Of Interest in Newcastle
|| When it comes to
places of interest in Newcastle you may think that the
city’s exports like TV show Byker Grove, the magazine
Viz, and Newcastle Brown Ale, shed some light on what
the city has to offer, but Newcastle is much more interesting
Firstly there’s the city’s historic offerings,
remnants of its rich past which still stand today. Within
Newcastle itself you can go and explore Castle (Garth)
the remains of the ‘new castle’ that gave
the city its name. Founded by the eldest son of William
the Conqueror, it is one of the finest examples of a Norman
Keep in the country.
The Keep has three floors for you to explore linked by
a succession of staircases that take you to rooms such
as the Gallery, King’s Chambers, Queen’s Chambers,
Great Hall and the dungeon. And once you've seen the inside,
you can get some excellent views across the Tyne from
Newcastle’s cathedral, the Cathedral Church of
St Nicholas [map],
was built on the site of a Norman church that stood next
to ‘new castle’, and dates back mainly to
the 13th and 14th century. The cathedral is one of Britain’s
smallest but has plenty to see including stained glass,
memorials and a 15th century font. And its Lantern
Tower, added later in 1448, is one of only four built
in the country, and is one of Newcastle’s most well
known landmarks. The cathedral is still used for worship
every morning, but is usually open every weekday until
6:00pm, on Saturday until 4:00pm and on Sunday until 7pm
but it is closed between 12:00pm and 4:00pm.
Other historic attractions include the medieval City
Walls the best example of which can be seen on Stowell
Street in Chinatown, the 13th century monastery at Blackfriars
[map], Grey’s Monument [map],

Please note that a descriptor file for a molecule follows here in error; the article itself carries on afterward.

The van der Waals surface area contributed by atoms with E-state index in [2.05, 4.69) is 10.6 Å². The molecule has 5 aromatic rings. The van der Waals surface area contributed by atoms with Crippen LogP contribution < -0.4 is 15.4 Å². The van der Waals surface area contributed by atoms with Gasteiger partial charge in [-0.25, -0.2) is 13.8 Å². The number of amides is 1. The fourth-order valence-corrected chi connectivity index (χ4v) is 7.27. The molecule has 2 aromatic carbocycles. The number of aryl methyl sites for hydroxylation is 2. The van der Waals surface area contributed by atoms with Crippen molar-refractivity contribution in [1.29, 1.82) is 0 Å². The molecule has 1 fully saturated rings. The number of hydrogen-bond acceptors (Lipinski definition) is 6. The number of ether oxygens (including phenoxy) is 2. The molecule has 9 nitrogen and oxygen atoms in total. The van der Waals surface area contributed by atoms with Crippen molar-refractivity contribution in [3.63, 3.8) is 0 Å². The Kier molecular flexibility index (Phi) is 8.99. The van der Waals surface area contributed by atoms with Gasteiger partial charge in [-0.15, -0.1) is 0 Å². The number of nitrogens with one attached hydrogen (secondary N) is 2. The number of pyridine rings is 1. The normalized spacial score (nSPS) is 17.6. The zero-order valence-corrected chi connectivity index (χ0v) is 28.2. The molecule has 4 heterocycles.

a memorial to the 2nd Earl Grey Prime Minister from 1830
to 1834, and the Old George [map] pub, where King Charles I is believed to have drank back
For a complete overview of Newcastle’s illustrious
history, why not try the Discovery Museum [map].
As well as exploring the city’s history, it also
celebrates Newcastle’s achievements, through a series
of exhibits, something the whole family can enjoy.
Moving towards Newcastle’s historic Quayside,
you’ll find Bessie Surtees’ House [map].
In the 16th and 17th century the quayside was where wealthy
merchants made their homes in half timber houses, but
Bessie Surtees’ House stands out because of the
scandal she caused by climbing out of the window to elope
with the penniless John Scott. The romantic tale has a
happy ending though, as the groom went on to become the
Lord Chancellor of England.
Staying Quayside, one thing you won’t fail to notice
are the bridges across the River Tyne. There are now seven
bridges in total, thanks to the recent addition of the Gateshead Millennium Bridge [map],
which was officially opened in 2002. Designed to look
like a blinking eye, the £22 million bridge acts
as a link for pedestrians and cyclists between Gateshead
and Newcastle and is the first bridge to be built across
the Tyne in over 100 years.
The Millennium Bridge is the world’s first tilting
bridge and it follows in the footsteps of some of its
predecessors in its distinction. The Tyne Bridge [map],
probably the most well known of the other bridges, was
opened in 1928 by King George V and at the time was the
largest single span bridge in the world. And the High
Level Bridge [map],
designed by Robert Stephenson, was the world’s first
road and railway bridge.
Other places of interest within central Newcastle include
the Blue Carpet [map],
a contemporary urban art piece located outside the Laing
Art Gallery [map] that consists of blue tiles, manipulated to form a functional
public space. There’s also the Life Science Centre
an interactive exploration into the vast subject of existence.
Other places of interest close to Newcastle include Gateshead and the Angel of the North [map], Hexam Abbey, Hadrian’s Wall [map], Alnwick Castle [map] and the towns of Bamburgh [map] and Jarrow [map] to name just a few.
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